q^{2} º A_{3}/A_{1},
[Equation III.G.6]
the gradient in the gravitational potential takes the relatively simple form:
[Equation III.G.7]
In other words,
[Equation III.G.8]
and,
¶_{x2}F
= 0.
[Equation III.G.9]

In addition to deriving a gravitational potential that satisfies the Poisson equation for our chosen density distribution, we also must determine a pressure distribution P(v,z) and a (constant) angular velocity of rotation w that satisfies the conditions derived earlier for hydrostatic equilibrium in uniformly rotating, axisymmetric configurations, namely:
(This last expression is a combination of equations [III.F.22 & III.F.24].) 
By following a procedure analogous to the one that is used in numerical selfconsistentfield algorithms, derive analytical expressions for the equilibrium angular velocity w and equilibrium pressure distribution inside a Maclaurin spheroid. Specifically,
w^{2} = 2p G r [A_{1} 
(1e^{2})A_{3}],
[Equation III.G.10]
and,
[Equation III.G.11]
where,



Notice that in terms of the dimensionless angular velocity
[Equation III.G.13]
=
EFE, Chapter 5, Eqs. (4) & (6)
Tassoul '78, § 4.5, Eq. (52) and § 10.2, Eq. (12)
there is a unique relationship between the star's eccentricity and its equilibrium angular velocity. In the accompanying figure taken directly from EFE, w^{2}/pGr is plotted as a function of e.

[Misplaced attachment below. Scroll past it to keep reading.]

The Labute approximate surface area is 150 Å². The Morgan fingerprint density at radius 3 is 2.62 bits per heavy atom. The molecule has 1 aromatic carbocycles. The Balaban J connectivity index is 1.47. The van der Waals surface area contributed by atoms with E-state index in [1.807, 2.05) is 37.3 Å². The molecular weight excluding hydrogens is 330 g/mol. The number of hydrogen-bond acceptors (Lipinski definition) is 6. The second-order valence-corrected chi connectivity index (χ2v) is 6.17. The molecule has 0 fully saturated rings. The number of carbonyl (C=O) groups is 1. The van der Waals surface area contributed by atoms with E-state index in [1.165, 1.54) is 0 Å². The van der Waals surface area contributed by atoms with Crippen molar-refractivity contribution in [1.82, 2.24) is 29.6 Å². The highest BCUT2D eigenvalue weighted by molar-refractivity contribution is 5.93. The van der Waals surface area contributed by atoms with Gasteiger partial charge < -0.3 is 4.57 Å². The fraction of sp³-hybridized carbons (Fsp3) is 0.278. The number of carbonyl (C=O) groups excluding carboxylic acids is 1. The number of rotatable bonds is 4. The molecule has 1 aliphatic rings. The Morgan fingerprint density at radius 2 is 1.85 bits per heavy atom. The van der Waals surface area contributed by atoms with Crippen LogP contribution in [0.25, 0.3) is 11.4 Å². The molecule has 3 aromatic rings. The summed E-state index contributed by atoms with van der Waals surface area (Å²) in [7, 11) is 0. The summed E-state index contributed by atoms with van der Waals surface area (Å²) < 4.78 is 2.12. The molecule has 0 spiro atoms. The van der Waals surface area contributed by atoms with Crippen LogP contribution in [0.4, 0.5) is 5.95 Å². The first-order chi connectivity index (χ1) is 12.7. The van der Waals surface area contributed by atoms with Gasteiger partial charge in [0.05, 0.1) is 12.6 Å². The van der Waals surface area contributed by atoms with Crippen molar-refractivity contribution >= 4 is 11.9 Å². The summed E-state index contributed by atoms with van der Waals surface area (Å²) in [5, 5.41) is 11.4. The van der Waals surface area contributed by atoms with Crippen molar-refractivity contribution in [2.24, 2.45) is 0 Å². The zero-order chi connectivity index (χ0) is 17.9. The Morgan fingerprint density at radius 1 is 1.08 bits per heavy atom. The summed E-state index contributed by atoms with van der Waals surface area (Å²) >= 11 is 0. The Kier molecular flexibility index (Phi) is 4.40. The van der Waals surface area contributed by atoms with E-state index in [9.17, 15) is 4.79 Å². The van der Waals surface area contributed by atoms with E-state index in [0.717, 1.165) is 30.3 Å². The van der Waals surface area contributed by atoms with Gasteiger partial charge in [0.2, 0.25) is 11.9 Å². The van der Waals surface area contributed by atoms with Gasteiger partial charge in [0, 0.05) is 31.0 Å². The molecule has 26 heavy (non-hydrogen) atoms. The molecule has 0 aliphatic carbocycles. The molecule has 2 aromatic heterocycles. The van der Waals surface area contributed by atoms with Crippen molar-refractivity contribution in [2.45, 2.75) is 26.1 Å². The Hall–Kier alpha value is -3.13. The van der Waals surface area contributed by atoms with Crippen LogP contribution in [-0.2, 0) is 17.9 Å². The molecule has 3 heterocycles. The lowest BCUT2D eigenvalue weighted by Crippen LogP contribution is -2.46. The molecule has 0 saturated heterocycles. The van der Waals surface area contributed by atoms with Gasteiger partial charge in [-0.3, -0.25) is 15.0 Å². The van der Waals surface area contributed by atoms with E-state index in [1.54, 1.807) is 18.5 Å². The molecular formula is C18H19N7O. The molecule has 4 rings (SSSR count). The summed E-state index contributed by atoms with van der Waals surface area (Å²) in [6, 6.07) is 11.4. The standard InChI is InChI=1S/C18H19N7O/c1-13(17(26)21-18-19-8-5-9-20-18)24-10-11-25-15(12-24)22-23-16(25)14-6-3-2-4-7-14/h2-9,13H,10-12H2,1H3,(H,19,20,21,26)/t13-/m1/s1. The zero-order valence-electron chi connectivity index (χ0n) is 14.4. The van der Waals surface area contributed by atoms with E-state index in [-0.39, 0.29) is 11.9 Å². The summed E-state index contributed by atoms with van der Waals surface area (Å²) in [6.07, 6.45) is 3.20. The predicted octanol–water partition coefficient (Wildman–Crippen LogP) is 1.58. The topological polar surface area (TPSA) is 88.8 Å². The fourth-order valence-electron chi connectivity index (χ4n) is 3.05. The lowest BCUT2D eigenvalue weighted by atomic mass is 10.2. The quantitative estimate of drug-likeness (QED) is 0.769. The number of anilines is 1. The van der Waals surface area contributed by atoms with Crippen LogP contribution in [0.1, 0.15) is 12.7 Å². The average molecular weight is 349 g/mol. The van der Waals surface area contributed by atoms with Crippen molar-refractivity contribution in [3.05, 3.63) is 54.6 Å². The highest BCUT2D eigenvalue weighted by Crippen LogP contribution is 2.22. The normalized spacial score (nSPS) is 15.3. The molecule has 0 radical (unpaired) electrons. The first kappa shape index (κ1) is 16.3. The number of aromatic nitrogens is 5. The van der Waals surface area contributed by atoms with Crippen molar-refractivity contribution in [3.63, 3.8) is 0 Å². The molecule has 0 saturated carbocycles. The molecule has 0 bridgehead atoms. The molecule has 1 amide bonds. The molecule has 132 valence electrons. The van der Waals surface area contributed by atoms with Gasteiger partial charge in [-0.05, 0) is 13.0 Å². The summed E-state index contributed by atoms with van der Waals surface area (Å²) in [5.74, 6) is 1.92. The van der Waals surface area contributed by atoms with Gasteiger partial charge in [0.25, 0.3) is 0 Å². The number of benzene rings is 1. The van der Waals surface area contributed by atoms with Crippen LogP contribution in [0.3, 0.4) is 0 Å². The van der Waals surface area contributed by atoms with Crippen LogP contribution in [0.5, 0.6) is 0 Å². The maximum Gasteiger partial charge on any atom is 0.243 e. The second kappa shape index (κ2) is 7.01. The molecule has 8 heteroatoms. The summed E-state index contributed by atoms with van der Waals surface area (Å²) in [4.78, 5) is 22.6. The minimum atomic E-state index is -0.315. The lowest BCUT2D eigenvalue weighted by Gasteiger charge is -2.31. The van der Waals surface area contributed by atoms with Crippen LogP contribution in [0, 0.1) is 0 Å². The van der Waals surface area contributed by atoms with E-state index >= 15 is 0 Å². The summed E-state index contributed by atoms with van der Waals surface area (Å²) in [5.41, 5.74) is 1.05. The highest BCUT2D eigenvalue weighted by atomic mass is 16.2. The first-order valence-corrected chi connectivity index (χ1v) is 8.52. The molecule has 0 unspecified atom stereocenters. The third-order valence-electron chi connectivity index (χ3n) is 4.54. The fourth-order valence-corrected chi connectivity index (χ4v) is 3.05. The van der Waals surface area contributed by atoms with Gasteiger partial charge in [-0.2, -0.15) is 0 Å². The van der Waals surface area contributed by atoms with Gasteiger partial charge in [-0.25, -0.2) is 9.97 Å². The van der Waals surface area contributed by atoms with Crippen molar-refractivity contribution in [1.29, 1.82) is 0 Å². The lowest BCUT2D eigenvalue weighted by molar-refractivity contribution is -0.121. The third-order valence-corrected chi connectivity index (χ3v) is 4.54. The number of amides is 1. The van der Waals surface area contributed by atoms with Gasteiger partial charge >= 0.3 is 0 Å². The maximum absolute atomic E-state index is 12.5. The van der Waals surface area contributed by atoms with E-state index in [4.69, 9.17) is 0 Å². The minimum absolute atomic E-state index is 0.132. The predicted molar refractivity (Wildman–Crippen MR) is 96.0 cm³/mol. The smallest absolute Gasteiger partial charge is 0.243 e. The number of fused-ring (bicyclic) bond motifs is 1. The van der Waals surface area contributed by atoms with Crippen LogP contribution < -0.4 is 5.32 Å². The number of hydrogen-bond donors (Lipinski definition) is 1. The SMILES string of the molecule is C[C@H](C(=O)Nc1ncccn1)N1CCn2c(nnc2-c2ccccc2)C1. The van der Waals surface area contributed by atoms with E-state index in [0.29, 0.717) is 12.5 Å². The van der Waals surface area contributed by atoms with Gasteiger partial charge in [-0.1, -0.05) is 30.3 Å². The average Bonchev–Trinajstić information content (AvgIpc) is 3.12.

EFE Figure 5  
This figure, taken directly from p. 79 of Chandrasekhar 1987, plots the squared angular velocity^{1} as a function of the figure eccentricity along the Maclaurin spheroid sequence (and along the Jacobi ellipsoid sequence, described elsewhere). Numerical values of w^{2} along the Maclaurin sequence also can be obtained from the accompanying Table [III.F.1] or Application [IV.B.1] . 
A
figure taken from
Tassoul (1978)
illustrates how w^{2}/2pGr varies as a function of
t_{rot}, the ratio of
rotational to gravitational potential energy (derived below).
Tassoul's Figure 4.2  
This figure, taken directly from p. 88 of Tassoul (1978), plots the squared angular velocity and the total angular momentum along the Maclaurin sequence, as functions of the energy ratio t = E_{rot}/E_{grav}. Numerical values of J and w^{2} along the Maclaurin sequence also can be obtained from the accompanying Table [III.F.1] or Application [IV.B.1] . 
From either of these two figures, it is clear that W does not increase without limit. Instead, it reaches a maximum W = W_{max} » 0.45 at a value of e » 0.9 and t_{rot} » 0.25. (One application below provides a means by which equation [III.G.13] can be evaluated numerically for any choice of equilibrium eccentricity, and the following homework exercise provides a precise determination of W_{max}.)
As the figure from EFE illustrates, W does not increase without limit but, instead, reaches a maximum, W = W_{max}, at a value of e » 0.9. At what precise value of the eccentricity e_{max} (and at what corresponding maximum t_{rot}) does W = W_{max}? What is the precise value of W_{max}?